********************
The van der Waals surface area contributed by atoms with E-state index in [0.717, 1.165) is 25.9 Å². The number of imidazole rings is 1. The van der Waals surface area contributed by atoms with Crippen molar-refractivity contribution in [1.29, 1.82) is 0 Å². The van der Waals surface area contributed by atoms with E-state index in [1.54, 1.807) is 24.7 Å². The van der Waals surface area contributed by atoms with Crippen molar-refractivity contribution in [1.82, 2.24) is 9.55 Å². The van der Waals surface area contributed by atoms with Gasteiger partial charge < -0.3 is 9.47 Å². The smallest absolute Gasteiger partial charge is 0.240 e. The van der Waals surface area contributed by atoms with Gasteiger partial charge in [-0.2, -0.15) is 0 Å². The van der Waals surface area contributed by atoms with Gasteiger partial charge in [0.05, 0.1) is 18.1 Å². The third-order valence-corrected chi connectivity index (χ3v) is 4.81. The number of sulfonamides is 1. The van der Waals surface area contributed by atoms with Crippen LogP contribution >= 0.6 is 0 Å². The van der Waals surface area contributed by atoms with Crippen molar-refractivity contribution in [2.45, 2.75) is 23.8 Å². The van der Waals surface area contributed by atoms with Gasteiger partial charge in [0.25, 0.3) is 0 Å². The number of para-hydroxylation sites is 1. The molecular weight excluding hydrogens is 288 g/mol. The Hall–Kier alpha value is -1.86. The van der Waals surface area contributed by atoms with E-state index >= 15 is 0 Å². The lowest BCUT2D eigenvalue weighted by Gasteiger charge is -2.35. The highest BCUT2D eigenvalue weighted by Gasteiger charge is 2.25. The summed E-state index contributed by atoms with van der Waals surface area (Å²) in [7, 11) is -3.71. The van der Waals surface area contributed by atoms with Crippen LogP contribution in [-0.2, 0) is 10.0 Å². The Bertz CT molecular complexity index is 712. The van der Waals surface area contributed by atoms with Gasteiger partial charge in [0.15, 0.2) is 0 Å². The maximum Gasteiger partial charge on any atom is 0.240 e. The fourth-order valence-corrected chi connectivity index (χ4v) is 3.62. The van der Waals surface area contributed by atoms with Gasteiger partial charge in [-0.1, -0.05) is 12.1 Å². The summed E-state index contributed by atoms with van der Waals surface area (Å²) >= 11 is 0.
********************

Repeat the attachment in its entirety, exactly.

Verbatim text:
The van der Waals surface area contributed by atoms with E-state index in [0.717, 1.165) is 25.9 Å². The number of imidazole rings is 1. The van der Waals surface area contributed by atoms with Crippen molar-refractivity contribution in [1.29, 1.82) is 0 Å². The van der Waals surface area contributed by atoms with E-state index in [1.54, 1.807) is 24.7 Å². The van der Waals surface area contributed by atoms with Crippen molar-refractivity contribution in [1.82, 2.24) is 9.55 Å². The van der Waals surface area contributed by atoms with Gasteiger partial charge < -0.3 is 9.47 Å². The smallest absolute Gasteiger partial charge is 0.240 e. The van der Waals surface area contributed by atoms with Gasteiger partial charge in [-0.2, -0.15) is 0 Å². The van der Waals surface area contributed by atoms with Gasteiger partial charge in [0.05, 0.1) is 18.1 Å². The third-order valence-corrected chi connectivity index (χ3v) is 4.81. The number of sulfonamides is 1. The van der Waals surface area contributed by atoms with Crippen LogP contribution >= 0.6 is 0 Å². The van der Waals surface area contributed by atoms with Crippen molar-refractivity contribution in [2.45, 2.75) is 23.8 Å². The van der Waals surface area contributed by atoms with Gasteiger partial charge in [0.25, 0.3) is 0 Å². The number of para-hydroxylation sites is 1. The molecular weight excluding hydrogens is 288 g/mol. The Hall–Kier alpha value is -1.86. The van der Waals surface area contributed by atoms with E-state index >= 15 is 0 Å². The lowest BCUT2D eigenvalue weighted by Gasteiger charge is -2.35. The highest BCUT2D eigenvalue weighted by Gasteiger charge is 2.25. The summed E-state index contributed by atoms with van der Waals surface area (Å²) in [7, 11) is -3.71. The van der Waals surface area contributed by atoms with Crippen LogP contribution in [-0.2, 0) is 10.0 Å². The Bertz CT molecular complexity index is 712. The van der Waals surface area contributed by atoms with Gasteiger partial charge in [0.15, 0.2) is 0 Å². The maximum Gasteiger partial charge on any atom is 0.240 e. The fourth-order valence-corrected chi connectivity index (χ4v) is 3.62. The van der Waals surface area contributed by atoms with Gasteiger partial charge in [-0.1, -0.05) is 12.1 Å². The summed E-state index contributed by atoms with van der Waals surface area (Å²) >= 11 is 0.